Picking her way through the rubble, she got as close to the door as possible. Creaks and groans from over her head were frequent, as though the remaining wreckage would collapse upon her at any moment. It was a scary, precarious situation. Her mouth was dry.
“Can you hear me, Erin?”
“Thank God." A muffled response filtered from the other side of the wall. “I’m here. In here.”
“How you doing?” Gable glanced upward. A bit of sky was visible through a three-foot-wide hole above her and she felt a mist of rain against her face.
“All right, I guess. I’ll be fine as soon as I’m out of here.”
“The door is blocked on this side,” Gable said. “It’ll take heavy equipment to move everything out of the way safely, so you’ll have to be patient. It may be a while before anybody can get to you.”
There was another long silence.
“Erin? Keep talking to me. How you holding up?”
“How much longer do you think it’ll be?”
“I’ll see what I can find out.”
Gable stepped back into the untouched half of the basement. She had turned her radio down, but she’d heard no letup in the turmoil of voices and static. Unclipping it from her belt, she increased the volume to listen to what was happening.
Another tornado had touched down. Three homes were destroyed and six people were injured. Resources were stretched thin. When there was a break in the voices, she radioed in with an update.
The dispatcher told her it would likely be morning before the required manpower and equipment could be spared to her location. But she wasn’t needed elsewhere at the moment, so she was free to stay and do what she could for Erin, at least for the time being.
Amid more groans and creaks from overhead, she made her way back to the bathroom door and called, “Erin? You’re gonna have to be patient. We probably won’t be able to get to you until morning.”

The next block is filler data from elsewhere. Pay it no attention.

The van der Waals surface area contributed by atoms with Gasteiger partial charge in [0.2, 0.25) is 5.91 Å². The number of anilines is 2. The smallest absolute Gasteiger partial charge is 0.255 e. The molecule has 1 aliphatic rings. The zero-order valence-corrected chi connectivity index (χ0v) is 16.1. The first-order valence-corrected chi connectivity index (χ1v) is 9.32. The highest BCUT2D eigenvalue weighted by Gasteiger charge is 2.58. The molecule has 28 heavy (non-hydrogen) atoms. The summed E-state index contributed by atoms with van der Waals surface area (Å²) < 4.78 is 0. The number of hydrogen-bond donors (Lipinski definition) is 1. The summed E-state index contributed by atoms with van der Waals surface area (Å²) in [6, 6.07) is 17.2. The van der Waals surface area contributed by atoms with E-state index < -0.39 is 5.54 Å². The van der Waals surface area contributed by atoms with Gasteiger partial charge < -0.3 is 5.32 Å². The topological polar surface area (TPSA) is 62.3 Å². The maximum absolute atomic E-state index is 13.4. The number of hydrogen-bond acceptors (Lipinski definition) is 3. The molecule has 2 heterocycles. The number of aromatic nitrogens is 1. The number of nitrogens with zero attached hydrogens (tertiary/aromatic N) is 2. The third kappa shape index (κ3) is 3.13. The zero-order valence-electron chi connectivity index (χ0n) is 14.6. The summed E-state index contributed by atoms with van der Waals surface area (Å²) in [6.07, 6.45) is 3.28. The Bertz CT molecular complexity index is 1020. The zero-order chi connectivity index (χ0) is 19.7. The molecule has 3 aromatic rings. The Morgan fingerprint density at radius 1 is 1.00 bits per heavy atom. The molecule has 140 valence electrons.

“Morning? You have to get me out of here! I can’t wait until morning!” There was a manic desperation to Erin’s voice.
“Look, I know you’re scared. But you should try to stay calm.”
“You don’t understand! I have claustrophobia! Really bad claustrophobia, know what I mean? I have to get out of here!”
Oh great. What do I do now? Gable thought for a moment. Oddly enough, having Erin’s discomfort to focus on dispelled some of her own unease.
“And there’s another problem,” Erin said, in a much more subdued voice.
A chill ran over Gable and her arms puckered with goose bumps. Something about Erin’s tone told her this would not be good.
“I’m terrified of the dark. It’s worse even than my claustrophobia.”
Oh Crap. “Well, that’s just a bit more of a challenge, that’s all.” Gable tried to keep her voice even and reassuring. She angled her head to see through the hole above her. Rain pelted her in the face. It was already early twilight. It would be dark in less than half an hour. “So…you still have some light to see by over there? Can you see the sky?”
“There’s a hole in the ceiling near me. It’s been letting light in,” Erin said.
“How big a hole?”
“Couple of feet across, I guess.”
Gable tried to picture where they were in the house in relation to the wreckage above. “Got anything you can stick up through the hole? A towel bar, a piece of wood or something?”
She could hear sounds coming from the other side of the wall as Erin shifted things around. Before she could open her mouth to warn Erin, there was a loud crash as a piece of ceiling gave way above the bathroom.
Hearing a sharp cry, Gable put her ear to the wall. “Erin? You okay?”